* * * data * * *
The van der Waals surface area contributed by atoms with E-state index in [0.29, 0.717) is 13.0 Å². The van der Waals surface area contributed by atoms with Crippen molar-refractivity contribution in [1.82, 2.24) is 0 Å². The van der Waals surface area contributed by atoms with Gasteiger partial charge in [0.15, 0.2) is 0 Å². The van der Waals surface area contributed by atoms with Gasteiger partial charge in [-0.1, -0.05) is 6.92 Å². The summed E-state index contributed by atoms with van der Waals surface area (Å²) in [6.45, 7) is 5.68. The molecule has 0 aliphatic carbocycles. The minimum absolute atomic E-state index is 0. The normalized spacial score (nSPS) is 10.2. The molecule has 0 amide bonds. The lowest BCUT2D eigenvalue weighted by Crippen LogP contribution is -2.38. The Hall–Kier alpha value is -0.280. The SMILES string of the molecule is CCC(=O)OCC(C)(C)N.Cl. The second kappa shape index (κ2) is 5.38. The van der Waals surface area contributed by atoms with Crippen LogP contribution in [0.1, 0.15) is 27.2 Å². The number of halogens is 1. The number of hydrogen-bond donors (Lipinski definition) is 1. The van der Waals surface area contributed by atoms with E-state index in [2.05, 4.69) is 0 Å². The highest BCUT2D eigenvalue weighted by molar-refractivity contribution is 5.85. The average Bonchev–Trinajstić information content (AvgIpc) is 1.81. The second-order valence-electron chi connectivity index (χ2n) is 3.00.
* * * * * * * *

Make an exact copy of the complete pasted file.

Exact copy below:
The van der Waals surface area contributed by atoms with E-state index in [0.29, 0.717) is 13.0 Å². The van der Waals surface area contributed by atoms with Crippen molar-refractivity contribution in [1.82, 2.24) is 0 Å². The van der Waals surface area contributed by atoms with Gasteiger partial charge in [0.15, 0.2) is 0 Å². The van der Waals surface area contributed by atoms with Gasteiger partial charge in [-0.1, -0.05) is 6.92 Å². The summed E-state index contributed by atoms with van der Waals surface area (Å²) in [6.45, 7) is 5.68. The molecule has 0 aliphatic carbocycles. The minimum absolute atomic E-state index is 0. The normalized spacial score (nSPS) is 10.2. The molecule has 0 amide bonds. The lowest BCUT2D eigenvalue weighted by Crippen LogP contribution is -2.38. The Hall–Kier alpha value is -0.280. The SMILES string of the molecule is CCC(=O)OCC(C)(C)N.Cl. The second kappa shape index (κ2) is 5.38. The van der Waals surface area contributed by atoms with Crippen LogP contribution in [0.1, 0.15) is 27.2 Å². The number of halogens is 1. The number of hydrogen-bond donors (Lipinski definition) is 1. The van der Waals surface area contributed by atoms with E-state index in [2.05, 4.69) is 0 Å². The highest BCUT2D eigenvalue weighted by molar-refractivity contribution is 5.85. The average Bonchev–Trinajstić information content (AvgIpc) is 1.81. The second-order valence-electron chi connectivity index (χ2n) is 3.00.